Whether you’re a designer or a developer, working in an agency boils down to solving problems. (How can we get people to buy more? Click more? Share more? You get the idea.) Ideally, this is a two-step process:

  1. Define the problem.
  2. Solve the problem.

Seems straightforward enough, but does it always happen like that? Not by a long shot. (I said “ideally.”) Most of the time, the solving steals the spotlight while defining the problem falls by the wayside.

When that happens, the solution suffers. Because at the heart of every marketing problem is a human being driven by a special set of desires and fears, and it’s our job to address the specific ones that will motivate them to act. If we don’t spend enough time on the front-end ensuring solutions are tuned into the right concerns, the work will fall flat.

“Because design as a problem-solving activity can never, by definition, yield one right answer: it will always produce an infinite number of answers, some “righter” and some “wronger.” The “rightness” of any design solution will depend on the meaning and which we invest the arrangement.”
Victor Papanek

Give the Problem Some Love (Before You Start Crushing on the Solution)

There’s a trap that all creatives fall prey to now and again: falling in love with the first idea. Enchanted by the serendipity that something brilliant just tumbled onto the page (before lunch?!?), it can be tempting to halt the exploration process and skip right to the “doing.”


(If we have the patience to read 29 salad spinner reviews on Amazon, we should be able to extend the same courtesy to our ideas.)

The shiny object is exciting to work on at first, but once you’ve committed to a solution, it’s difficult to rebuild the creative momentum to generate more ideas. If you haven’t properly explored the problem, the likelihood that you’ll find your way to the best solution is next to goose-egg. It’s like that famous quote that Henry Ford never actually said: “If I had asked people what they wanted, they would have said faster horses.”

Instead, give as much love to the problem as you do the solution. Hell, maybe even a little more. Push past the typical who-what-where line of interrogation and take the time to really dive deep. Harness your inner six-year-old and unleash a maddening cascade of BUT-WHYs until you get to the core issue at hand.

Here’s An Apple Example to Prove We’re Telling the Truth

This wouldn’t be a proper agency post if we didn’t drag Apple onstage to make our point. Let’s look at their 1984 Macintosh ad, long considered a masterpiece in advertising. (FYI: AdAge named this the #1 Super Bowl commercial of all time.)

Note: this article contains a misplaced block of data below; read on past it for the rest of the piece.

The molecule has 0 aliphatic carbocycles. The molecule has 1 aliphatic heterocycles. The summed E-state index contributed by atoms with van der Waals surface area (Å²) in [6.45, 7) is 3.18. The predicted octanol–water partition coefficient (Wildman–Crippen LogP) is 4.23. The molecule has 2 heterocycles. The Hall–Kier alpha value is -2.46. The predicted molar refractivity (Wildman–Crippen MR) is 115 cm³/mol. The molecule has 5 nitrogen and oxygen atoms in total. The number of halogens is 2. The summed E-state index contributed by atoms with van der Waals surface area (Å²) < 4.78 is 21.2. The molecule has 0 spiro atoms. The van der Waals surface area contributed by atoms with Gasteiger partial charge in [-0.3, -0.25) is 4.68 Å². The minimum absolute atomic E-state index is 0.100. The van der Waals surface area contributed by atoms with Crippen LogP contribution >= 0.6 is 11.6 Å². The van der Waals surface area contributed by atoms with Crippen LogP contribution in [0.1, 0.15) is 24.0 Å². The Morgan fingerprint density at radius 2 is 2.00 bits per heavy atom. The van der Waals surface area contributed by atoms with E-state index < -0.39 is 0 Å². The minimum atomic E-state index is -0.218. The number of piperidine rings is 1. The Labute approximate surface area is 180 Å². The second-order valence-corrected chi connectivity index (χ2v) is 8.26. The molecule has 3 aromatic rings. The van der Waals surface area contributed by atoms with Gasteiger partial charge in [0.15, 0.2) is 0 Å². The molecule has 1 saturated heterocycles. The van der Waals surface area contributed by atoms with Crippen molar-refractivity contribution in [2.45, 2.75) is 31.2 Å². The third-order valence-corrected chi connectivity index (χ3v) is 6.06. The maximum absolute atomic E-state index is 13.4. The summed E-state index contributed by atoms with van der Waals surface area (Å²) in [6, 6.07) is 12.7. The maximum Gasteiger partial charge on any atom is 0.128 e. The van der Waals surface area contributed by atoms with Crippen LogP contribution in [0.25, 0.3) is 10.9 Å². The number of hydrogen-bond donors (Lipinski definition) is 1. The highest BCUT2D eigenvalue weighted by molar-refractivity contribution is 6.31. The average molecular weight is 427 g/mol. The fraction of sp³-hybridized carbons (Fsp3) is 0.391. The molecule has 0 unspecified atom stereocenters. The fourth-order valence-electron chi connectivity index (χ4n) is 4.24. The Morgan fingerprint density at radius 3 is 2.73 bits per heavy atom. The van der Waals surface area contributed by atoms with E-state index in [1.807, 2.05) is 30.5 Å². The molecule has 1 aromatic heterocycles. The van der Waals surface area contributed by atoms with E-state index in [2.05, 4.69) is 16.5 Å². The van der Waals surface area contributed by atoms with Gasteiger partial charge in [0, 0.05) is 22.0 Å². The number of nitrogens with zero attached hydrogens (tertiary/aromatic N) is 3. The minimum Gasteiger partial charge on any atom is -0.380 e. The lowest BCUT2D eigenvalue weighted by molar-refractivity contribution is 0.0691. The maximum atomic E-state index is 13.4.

The problem at the most basic level was to introduce Apple’s new product, the Macintosh computer, that would give IBM a run for it’s money. But why was it better? How was it different?

These are the kinds of answers that surface-level thinking brings to the surface:

“Because it’s easy to use.”

“It’s an innovative product.”

While true, these responses would have never led to the 1984 ad concept. Luckily, agency Chiat/Day took the time to unearth the real problem, which wasn’t the need for a newer, better product. It was anxiety.

“The intention was to remove people’s fears of technology at a time when owning your own computer made about as much sense as owning your own cruise missile. We wanted to democratize technology, telling people that the power was now literally in their hands…The Big Brother of the spot wasn’t IBM—it was any government dedicated to keeping its populace in the dark. We knew that computers and communications could change all that.”
Steve Hayden, Co-Creator of 1984 ad

Instead of marketing the Macintosh as the newest offering in a line of cryptic machines,  Chiat/Day positioned the Macintosh computer as a tool of personal freedom. The audience, hungry for any reassurance that technology wasn’t the first step toward an Orwellian future, ate it up.

Clients, We Need Your Help (in a Jerry Maguire Kind of Way)

Not all problems come in the form of product launches. Even the smallest challenges (think “I need more people to click this button on my website”) can benefit from asking more questions.

As a client, it’s in your best interest to go through this exploration process with us. After all, you know your customers, products and business better than anyone else.

As creatives, we can play out “what-ifs” and perform thought experiments all day. But if the answers aren’t there (or what we presume internally isn’t accurate), then we might as well be chasing the White Rabbit down a sewer drain instead of finding our way to Wonderland.

Need a little help peeling back the onion layers? Here are a few time-tested methods to get you started:

  • Ask why 5 times (the 5 why’s method)
  • Come at the problem from a different angle. Put yourself in the shoes of your customer, your competitor or even your curmudgeonly neighbor.
  • Consider the “not” questions. Why not? Who doesn’t? What doesn’t?

We’ll ask you plenty of leading questions during discovery, too. And if you find yourself wondering, “But why in Sam Hill do these people want to know whether or not the people who buy our sausages hate their jobs?”, just trust us. Every shred of insight and information you have is fodder for the idea hopper, so bring it on.

Turning problems inside out is what excites us and gives us the ability to deliver superior work. (It’s also why we swig Deathwish and always have a get-things-done-pump-up playlist waiting in the queue.) I challenge you—and our own team at CNP—to push past the obvious answers. Mine the pit of “Why” and find the uncut ideas that lie beneath the surface level thinking. Dig deep. Like fruit-on-the-bottom yogurt, it’s where the good stuff is.